“Woman Hollering Creek” by Sandra Cisneros
“Woman Hollering Creek” by Sandra Cisneros
I question whether these two people in the story are having an affair, back together after a divorce, or whatever? Something as simple as bread can lead to that answer. The bread is much like their relationship, actually exactly like it. “We were hungry. We went into a Bakery on Grand Avenue and bought bread. Filled the backseat. The whole car smelled of bread. Big sourdough loaves shaped like a fat ass”(Cisneros 84). It was an affair. They were lusting each other and finally have to give in and it is Grand, like the Avenue, it fills the backseat, and the whole car smells of it. Comparing the bread to an ass also takes on a sexual tone. “We ripped big chunks with our hands and ate”(Cisneros 84). They gorged themselves with this bread and with sex.
Next comes the music. “A tango on the tape player loud, loud, loud, because me and him, we’re the only ones who can stand it like that, like if the bandoneon, violin, piano, guitar, bass, were inside us, like when he wasn’t married, like before his kids, like if all the pain hadn’t passed between us”(Cisneros 84). The music too is like their love. It also explains they are the only ones that can stand it like that. This might be why they still have this love that once was, even after the fact that he is married with children. She then mentions the pain that occurred between them, and you then question what exactly their relationship is.
But it doesn’t seem that the man feels the same way about what occurred between them. “Driving down streets with buildings that remind him, he says, how charming this city is. And me remembering when I was little, a cousin’s baby who died from swallowing rat poison”(Cisneros 84). To me it seems that their view may differ slightly. Like their view of events past. He remembers them as being charming, and sweet. Yet her thoughts are of babies dying from rat poison. Like their relationship had. He probably got this wife of his pregnant so they went off to get married, leaving her behind. But now he realizes he still has some feelings for her so he figures he’ll have this fling every now and then. But all the while inside, she is in pain from her love for him.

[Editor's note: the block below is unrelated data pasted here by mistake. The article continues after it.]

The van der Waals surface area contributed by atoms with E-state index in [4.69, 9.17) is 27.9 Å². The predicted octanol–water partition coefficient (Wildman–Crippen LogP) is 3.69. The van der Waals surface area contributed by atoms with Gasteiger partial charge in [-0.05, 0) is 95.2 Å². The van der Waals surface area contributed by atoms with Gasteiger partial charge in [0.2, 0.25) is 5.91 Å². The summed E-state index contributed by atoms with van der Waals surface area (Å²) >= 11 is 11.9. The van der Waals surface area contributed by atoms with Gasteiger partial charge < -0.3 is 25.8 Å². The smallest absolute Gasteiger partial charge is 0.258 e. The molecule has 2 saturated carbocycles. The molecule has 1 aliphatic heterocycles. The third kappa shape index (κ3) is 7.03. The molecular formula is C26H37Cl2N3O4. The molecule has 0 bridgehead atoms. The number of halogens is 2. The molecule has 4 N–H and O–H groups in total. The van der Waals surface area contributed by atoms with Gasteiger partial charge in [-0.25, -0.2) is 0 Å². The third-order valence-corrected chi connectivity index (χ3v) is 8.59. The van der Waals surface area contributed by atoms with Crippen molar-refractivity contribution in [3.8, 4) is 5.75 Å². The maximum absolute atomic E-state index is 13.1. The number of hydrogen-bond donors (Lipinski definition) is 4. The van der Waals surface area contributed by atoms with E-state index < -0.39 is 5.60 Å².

“One Holy Night” Sandra Cisneros
The story begins by telling the reader a bit about events following the actual story. The narrator has done something, yet it is hard to say what that was. She then makes a reference to not being like other girls who go with men into alleys, and how she did not want it like that. “Not against the bricks or hunkering in somebody’s car. I wanted it come undone like gold thread, like a tent full of birds. The way I knew it would be when I met Boy Baby”(Cisneros 28). This seems to me to be about sex, buy maybe I am crazy. But then at the bottom of page twenty-nine, “It was there, that he showed me the guns – twenty-four in all. So you’ll see who I am, he said, laying them all out on the bed of newspapers. So you’ll understand. But I didn’t want to know”(Cisneros 29). At this it now seems as though she and this guy would get into trouble with all of these guns or something. But somewhere between pages 30 and 31 I realize that it was definitely sex that she was talking about. “And how it is that sex isn’t simply a box you check M or F on in the test we get at school”(Cisneros 31).
By the end of the story you discover this guy, so-called Boy Baby, is a rapist and murderer. Talk about irony. “A picture of him looking very much like stone, police hooked on either arm…on the road to Las Gratas de Xtacumbilxuna, the Caves of the Hidden Girls…eleven female bodies…the last seven years…Then I couldn’t read buy only stare at the little black-and-white dots that make up the face I am in love with”(Cisneros 34). And this is what I feel is the central meaning to this story. That the love of a 14-year-old girl is blinding. She does not know how, or why, all she knows is that this man, pretending to care for her, is something mysterious and yet captivating at the same time. “He brought me Kool-Aid in a plastic cup. Then I knew what I felt for him”(28). I mean seriously. This girl is pretty pathetic. It is even kind of funny. This guy has killed and raped eleven other girls. He is probably going to look like a psycho. He brings this young girl a cup of freaking Kool-Aid and she knows she loves him. It does not get much worse than that. Even the title, One Holy Night, hardly holy I would think, gives off a mocking tone.
“Barbie – Q” Sandra Cisneros
This story seems to contain the theme that to those who wait good things will come. And maybe even, be grateful of what you have, for many others are much less fortunate than you. The story is being told to the reader, as if the reader were a character. That character either being a friend or sister of the narrator in a similar financial situation. They make the most of what they have and can afford. That being one Barbie doll and one extra outfit apiece. But on this Sunday they go to the flea market on Maxwell Street [http://www.youtube.com/watch?v=ZHMHFO5n6Cc] and there they were.
“Lying on the street next to some tool bits, and platform shoes with the heels all squashed, and a fluorescent green wicker wastebasket, and aluminum foil, and hubcaps, and a pink shag rug, and windshield wiper blades, and dusty mason jars, and a coffee can full of rusty nails. There! Where? Two Mattel boxes…How much? Please, please, please, please, please, please, please, until they say okay”(Cisneros 15).